THE recent World Conference on Human Rights in Vienna made vividly clear that the end of the cold war is only the first half of the struggle for freedom. Dictators from Beijing to Damascus and on to Havana were aggressively represented and effective. The forces of democracy, represented primarily by consensus-seeking diplomats and United Nations bureaucrats, escaped with a tie at best.
This is a struggle to take power from the hands of the dictators who are the major cause of war and instability in the world. We need to apply the same determination with which we fought and won the cold war, but we must develop a new set of tools.
Economic sanctions may be helpful under certain circumstances, but we see in the case of China a reluctance by the West to apply them. Military power can be effective, and in some cases should be used, but there too is reluctance to apply it.
There are other steps that would significantly alter the balance of power in favor of the forces of freedom. First, our diplomats working in dictatorships must be instructed that their central objective is to bring about change, that they are accredited to the country and its people and not to a minority government.
A host of practical and powerful consequences follows from this seemingly innocuous statement. Traditionally, diplomats have been reluctant even to be seen with opposition figures; they believe their task is to get along with those in power. I suggest a profound change: Our embassies and ambassadors should seek every occasion publicly to identify themselves and their nations with the local democrats.
American ambassadors who have tried this - for example, Winston Lord in China, Harry Barnes in Chile, and myself in Hungary - have been richly rewarded by gratitude from thousands of Chinese, Chileans, and Hungarians. We have seen dramatic effects in sustaining or accelerating the transition to freedom.
Some of us were told by the State Department to get back into line. This is "old think," and it must change. We should train our foreign service officers in the techniques of democratic action.
We should be proud to represent and push for American values abroad. We need to persuade other democratic governments also to transform the traditional old-style diplomacy with new diplomats who deal directly with the public. I distinctly recall the discomfort of some of my NATO colleagues in Budapest at the "dilemma" they faced in having to get to know, much less support, the growing opposition groups in the late 1980s.
Fortunately, young diplomats in the US and other democratic foreign services are eager to participate in the fray. The measure of our progress, in part, will be the number of our diplomats expelled from dictatorial or authoritarian states in coming years for "intervening" on the side of the people. Based on 26 years of experience as a diplomat in Communist countries, I believe that we must literally stand with those who force change.
The second major step we can take is substantially to strengthen the ability of our democratic organizations to operate in countries that need their help. Non-governmental organizations (NGOs) who came to Vienna on behalf of the majority aspiring for freedom were underrepresented, underfunded and treated by many of their own governments (except the US and Canadian delegations) and the United Nations as second-class citizens. Organizations that stand clearly for democracy were far outnumbered by those eit her actively opposed to democracy or with other agendas that can and should be dealt with in other forums of the United Nations.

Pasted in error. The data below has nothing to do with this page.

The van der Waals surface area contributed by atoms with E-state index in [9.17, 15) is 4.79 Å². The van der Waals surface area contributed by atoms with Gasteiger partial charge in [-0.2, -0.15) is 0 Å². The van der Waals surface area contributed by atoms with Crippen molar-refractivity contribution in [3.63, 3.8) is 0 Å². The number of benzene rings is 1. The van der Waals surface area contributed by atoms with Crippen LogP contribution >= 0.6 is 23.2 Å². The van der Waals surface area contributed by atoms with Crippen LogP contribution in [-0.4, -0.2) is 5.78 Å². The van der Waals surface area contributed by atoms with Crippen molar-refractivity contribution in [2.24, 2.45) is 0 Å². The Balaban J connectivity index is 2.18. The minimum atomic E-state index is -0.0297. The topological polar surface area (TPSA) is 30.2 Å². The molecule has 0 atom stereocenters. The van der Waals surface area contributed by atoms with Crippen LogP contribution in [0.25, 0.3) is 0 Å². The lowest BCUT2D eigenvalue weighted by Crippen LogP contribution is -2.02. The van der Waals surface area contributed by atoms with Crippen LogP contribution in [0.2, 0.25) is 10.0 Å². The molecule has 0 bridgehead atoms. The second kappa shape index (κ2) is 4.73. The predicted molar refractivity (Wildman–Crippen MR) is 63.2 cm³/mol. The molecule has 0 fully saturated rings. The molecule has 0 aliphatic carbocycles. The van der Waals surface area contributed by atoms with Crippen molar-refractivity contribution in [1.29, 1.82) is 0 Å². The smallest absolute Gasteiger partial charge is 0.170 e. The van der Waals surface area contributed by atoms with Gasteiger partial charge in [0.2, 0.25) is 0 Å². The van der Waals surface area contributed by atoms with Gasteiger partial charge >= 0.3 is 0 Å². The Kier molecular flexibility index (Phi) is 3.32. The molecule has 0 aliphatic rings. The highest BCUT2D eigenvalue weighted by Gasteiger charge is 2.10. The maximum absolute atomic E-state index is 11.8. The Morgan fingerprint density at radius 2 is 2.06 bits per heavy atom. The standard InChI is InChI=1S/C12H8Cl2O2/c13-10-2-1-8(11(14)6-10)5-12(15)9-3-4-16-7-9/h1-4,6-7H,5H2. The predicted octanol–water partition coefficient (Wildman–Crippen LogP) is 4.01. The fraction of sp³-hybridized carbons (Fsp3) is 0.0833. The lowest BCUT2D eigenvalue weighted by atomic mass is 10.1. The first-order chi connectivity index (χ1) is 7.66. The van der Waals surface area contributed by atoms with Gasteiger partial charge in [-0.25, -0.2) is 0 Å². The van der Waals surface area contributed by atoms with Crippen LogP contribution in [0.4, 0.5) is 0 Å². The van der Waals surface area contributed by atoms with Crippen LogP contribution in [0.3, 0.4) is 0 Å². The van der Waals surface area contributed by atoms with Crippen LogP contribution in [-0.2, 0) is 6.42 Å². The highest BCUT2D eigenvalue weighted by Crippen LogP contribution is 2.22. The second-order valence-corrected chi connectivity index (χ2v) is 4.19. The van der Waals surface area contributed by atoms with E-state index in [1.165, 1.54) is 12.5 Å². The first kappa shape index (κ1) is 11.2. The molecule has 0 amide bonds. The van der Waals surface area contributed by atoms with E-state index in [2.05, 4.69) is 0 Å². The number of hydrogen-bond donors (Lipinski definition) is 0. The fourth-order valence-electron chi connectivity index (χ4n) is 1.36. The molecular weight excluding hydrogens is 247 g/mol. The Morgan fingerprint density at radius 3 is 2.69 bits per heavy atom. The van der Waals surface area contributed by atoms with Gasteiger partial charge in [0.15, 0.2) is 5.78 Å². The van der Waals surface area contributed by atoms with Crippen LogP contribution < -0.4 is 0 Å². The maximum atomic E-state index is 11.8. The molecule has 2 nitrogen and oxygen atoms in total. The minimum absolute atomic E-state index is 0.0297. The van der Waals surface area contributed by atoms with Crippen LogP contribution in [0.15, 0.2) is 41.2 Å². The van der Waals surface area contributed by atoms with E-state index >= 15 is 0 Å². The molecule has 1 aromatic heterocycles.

It was striking that democratic groups that have recently triumphed, were so pitifully unable to promote democracy in Vienna. Hardly any Russian or Eastern European NGOs could afford to come to combat the horde of anti-democrats well-financed by dictatorships like China and Cuba.
What can be done? We must recognize that the political means to shift the balance of political power are relatively cheap. And changing the culture of diplomacy would require no increase in the State Department budget. Helping NGOs will require our foundations and private donors to rethink their priorities and to be more willing to support democracy activities overseas.
The US government should redirect its own financing. The building up of a large bureaucracy to support human rights should be reversed and the money saved should be allocated directly to legitimate democratic organizations. Overall, there should be a doubling of the pitifully small funding devoted specifically to democracy - from about $100 million to $200 million a year.
The Clinton administration's willingness to support a significant increase in funding for the National Endowment for Democracy (NED) - the major vehicle for supporting the international democracy activities of the Democratic and Republican parties, the AFL-CIO, and the US Chamber of Commerce - is only a beginning. NED was dealt a blow last month by the House of Representatives decision to kill the institution's funding. The administration and all those supporting democratization must now make the Senate put NED back on track.
Momentum is clearly on the side of democracy. Powerful dictators have not faded from the scene, but they need not carry the day. With a concerted new campaign, the year 2000 could witness a more peaceful and prosperous world.